On a day-to day basis, most of us are generally faced with situations at work or home that can be uncomfortable and induce stress or anxiety. It is not always about the source of our stress or concern, but rather how we cope and deal with our challenges that will make us successful, thrive and be resilient. In knowing how to better cope with our stress, we are also equipping ourselves to be more pro-active at navigating future challenges or stressors more effectively.
By developing effective coping skills you are better equipped to tolerate and minimise the effect of stressful situations in your life. As a result, you will feel better mentally and physically which will assist you in performing optimally.
Each of us have a different way of coping with stress. Some coping strategies might provide us with a quick relief, but can be unhealthy and cause more problems for you later in life. This is why it is so useful to engage in healthy coping strategies that will provide you with the correct relief from any distress you may experience.
I want to introduce you to two strategies that you can apply to help you manage your responses to stress, namely; Problem-Based coping and Emotion-based coping. First off, you need to ask yourself when you are experiencing stress, “Do you have the ability to change the situation or do I need to find a way to better cope with my situation?” Based on your evaluation of the situation, you can decide which strategy would be better suited to assist you.
Problem-based coping is helpful when you need to change your situation, perhaps by removing a stressful situation from your life. Emotion-based coping is helpful when you need to take care of your feelings in order to manage your stress. This will tend to be used when you do not have control of changing a situation.
Consider the following scenario where both problem-focused and emotion-focused coping are applied:
You attend a meeting with your managers to discuss your performance review, they hand you a document and it states that you are performing well below average in various areas of your role, this comes as a shock to you since you felt that you were performing well. This instantly makes you feel anxious and frustrated.
Problem-focused coping: You decide to talk to your manager about aligning on their expectations of your role and what you can do to improve your performance. You develop a clear plan that will help you do better and you start to feel more confident about your ability to succeed.
Emotion-focused coping: You decide to ignore the whole situation and after the meeting spend time in your lunch break reading articles online in order to distract yourself from the catastrophic predictions that you’re going to lose your job and become homeless. After work, you exercise and clean the house as a way to help you feel better so you can think about the situation more clearly.
There are various ways to face a problem head-on to help you to address the source of your stress and to overcome it. Most of the time this will require you to take charge of your situation, create an action plan of what you are going to do and at times it can require you to make changes in your life that will allow you to be happier and healthier.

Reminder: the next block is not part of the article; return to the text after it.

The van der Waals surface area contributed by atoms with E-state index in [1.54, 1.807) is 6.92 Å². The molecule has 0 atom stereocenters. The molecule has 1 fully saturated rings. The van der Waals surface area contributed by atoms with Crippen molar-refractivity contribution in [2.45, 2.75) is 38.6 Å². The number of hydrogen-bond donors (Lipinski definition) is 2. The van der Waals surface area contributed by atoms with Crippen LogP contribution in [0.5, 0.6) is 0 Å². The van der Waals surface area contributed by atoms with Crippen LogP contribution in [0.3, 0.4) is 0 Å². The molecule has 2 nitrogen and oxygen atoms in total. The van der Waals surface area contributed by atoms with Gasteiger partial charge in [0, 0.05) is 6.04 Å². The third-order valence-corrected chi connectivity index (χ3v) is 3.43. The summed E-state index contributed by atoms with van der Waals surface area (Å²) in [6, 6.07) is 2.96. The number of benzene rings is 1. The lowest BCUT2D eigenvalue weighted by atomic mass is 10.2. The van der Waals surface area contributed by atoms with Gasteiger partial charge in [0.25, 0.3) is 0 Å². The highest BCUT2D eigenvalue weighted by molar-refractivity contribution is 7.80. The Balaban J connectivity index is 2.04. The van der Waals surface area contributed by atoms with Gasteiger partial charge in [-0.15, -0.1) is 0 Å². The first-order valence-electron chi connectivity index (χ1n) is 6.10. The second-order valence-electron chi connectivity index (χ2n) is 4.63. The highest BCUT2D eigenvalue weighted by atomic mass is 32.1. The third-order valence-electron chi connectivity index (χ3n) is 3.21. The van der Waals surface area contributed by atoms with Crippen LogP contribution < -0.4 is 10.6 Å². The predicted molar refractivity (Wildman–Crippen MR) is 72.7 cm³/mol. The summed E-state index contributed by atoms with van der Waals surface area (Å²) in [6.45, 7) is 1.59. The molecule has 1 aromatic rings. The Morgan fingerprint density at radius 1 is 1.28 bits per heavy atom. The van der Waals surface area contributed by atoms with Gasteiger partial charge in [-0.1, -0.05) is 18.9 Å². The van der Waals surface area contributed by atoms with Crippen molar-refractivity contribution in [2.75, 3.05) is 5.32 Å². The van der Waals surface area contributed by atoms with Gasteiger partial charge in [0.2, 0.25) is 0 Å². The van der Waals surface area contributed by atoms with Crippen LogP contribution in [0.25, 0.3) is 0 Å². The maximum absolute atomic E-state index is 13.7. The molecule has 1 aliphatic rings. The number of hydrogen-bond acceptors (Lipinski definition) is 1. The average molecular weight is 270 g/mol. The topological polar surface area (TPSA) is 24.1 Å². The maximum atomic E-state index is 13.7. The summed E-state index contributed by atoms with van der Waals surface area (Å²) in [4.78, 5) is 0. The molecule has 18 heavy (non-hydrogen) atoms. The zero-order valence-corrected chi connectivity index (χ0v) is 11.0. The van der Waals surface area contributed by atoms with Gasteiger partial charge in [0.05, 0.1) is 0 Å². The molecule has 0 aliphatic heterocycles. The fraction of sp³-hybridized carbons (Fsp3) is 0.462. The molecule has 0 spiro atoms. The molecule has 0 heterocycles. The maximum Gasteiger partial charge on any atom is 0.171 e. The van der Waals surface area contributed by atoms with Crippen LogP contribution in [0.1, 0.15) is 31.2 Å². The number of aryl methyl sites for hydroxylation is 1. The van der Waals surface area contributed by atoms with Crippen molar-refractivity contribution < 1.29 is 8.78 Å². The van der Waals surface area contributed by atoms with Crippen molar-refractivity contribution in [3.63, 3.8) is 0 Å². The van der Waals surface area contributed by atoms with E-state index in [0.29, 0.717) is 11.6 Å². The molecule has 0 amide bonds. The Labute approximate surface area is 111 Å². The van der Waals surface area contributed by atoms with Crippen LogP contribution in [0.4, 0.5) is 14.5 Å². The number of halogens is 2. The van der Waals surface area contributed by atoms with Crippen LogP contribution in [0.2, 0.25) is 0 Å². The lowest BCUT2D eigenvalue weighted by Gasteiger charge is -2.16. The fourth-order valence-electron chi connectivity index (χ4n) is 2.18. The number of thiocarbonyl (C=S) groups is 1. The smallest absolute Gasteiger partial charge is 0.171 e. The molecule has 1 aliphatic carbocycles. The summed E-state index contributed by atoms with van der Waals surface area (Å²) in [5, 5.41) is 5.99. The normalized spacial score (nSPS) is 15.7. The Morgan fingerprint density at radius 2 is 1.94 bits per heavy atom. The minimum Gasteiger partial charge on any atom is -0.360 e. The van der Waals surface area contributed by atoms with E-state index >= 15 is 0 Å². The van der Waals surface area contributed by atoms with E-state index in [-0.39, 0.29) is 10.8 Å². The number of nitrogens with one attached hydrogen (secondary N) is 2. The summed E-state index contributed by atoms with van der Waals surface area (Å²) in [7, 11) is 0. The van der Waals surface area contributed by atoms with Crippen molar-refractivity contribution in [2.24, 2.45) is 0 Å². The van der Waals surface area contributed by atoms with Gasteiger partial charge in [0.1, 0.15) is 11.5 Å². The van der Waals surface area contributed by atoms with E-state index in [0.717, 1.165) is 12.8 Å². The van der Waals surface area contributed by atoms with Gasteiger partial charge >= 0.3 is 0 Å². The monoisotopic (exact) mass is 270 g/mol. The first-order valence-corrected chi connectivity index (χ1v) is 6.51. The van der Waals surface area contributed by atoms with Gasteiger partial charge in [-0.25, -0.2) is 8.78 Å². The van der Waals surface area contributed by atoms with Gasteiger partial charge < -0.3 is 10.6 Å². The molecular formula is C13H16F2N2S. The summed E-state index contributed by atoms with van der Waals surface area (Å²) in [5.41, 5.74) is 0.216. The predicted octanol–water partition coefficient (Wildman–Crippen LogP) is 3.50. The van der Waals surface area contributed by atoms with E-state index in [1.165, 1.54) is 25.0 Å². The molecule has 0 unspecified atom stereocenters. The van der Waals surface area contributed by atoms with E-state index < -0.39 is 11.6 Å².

Some strategies of healthy problem focused coping can include, creating an action plan or to-do list, relying on your support network or asking for help, developing your time management or assertiveness, or even removing yourself from a situation that is no longer serving you.
Whatever emotions you might be experiencing, emotion-focused coping can assist you in managing your emotions in a healthy way. This will help you to calm down or to be better equipped to face the situation. It can also be valuable for you to experience your emotions regarding a situation and to not shy away from hurtful emotions.
Here are some examples of healthy emotion-focused coping skills:
Clean the house, give yourself a pep talk, Cook a meal, Do yoga or another form of exercise, List the things that you are grateful for, do gardening, practice breathing exercises, spend time in nature or engage in self-care. Through engaging in emotion-focused coping we start to regulate negative emotional reactions to stress and negative emotions. This can be used when we do not have the ability to change our situations.
In general people would think that finding a solution to a problem is the best way to manage your stress, yet if you remove the situation or task that is causing you stress you will never learn how to adapt your responses to stressors in order to manage your emotions around it.
Most of the time you will employ a coping strategy to deal with obstacles that you face on a daily basis. But being proactive in your approach can be a very helpful way to manage future obstacles that you are likely to face.
Proactive coping can help you with potential derailers that you may face and will assist in managing predictable change in your life.
So, if you are facing a stressful life event or you’ve undergone a major change, try planning ahead. Consider the skills you can use to cope with the challenges you’re likely to face. This will make you feel better equipped when you are being pro-active in your approach.
You will also need to find a coping strategy that is suitable to your personality and situation, whether it be problem-focused or emotion-focused in order to allow you to build up your resources in order to effectively deal with any challenge that may come across your path.
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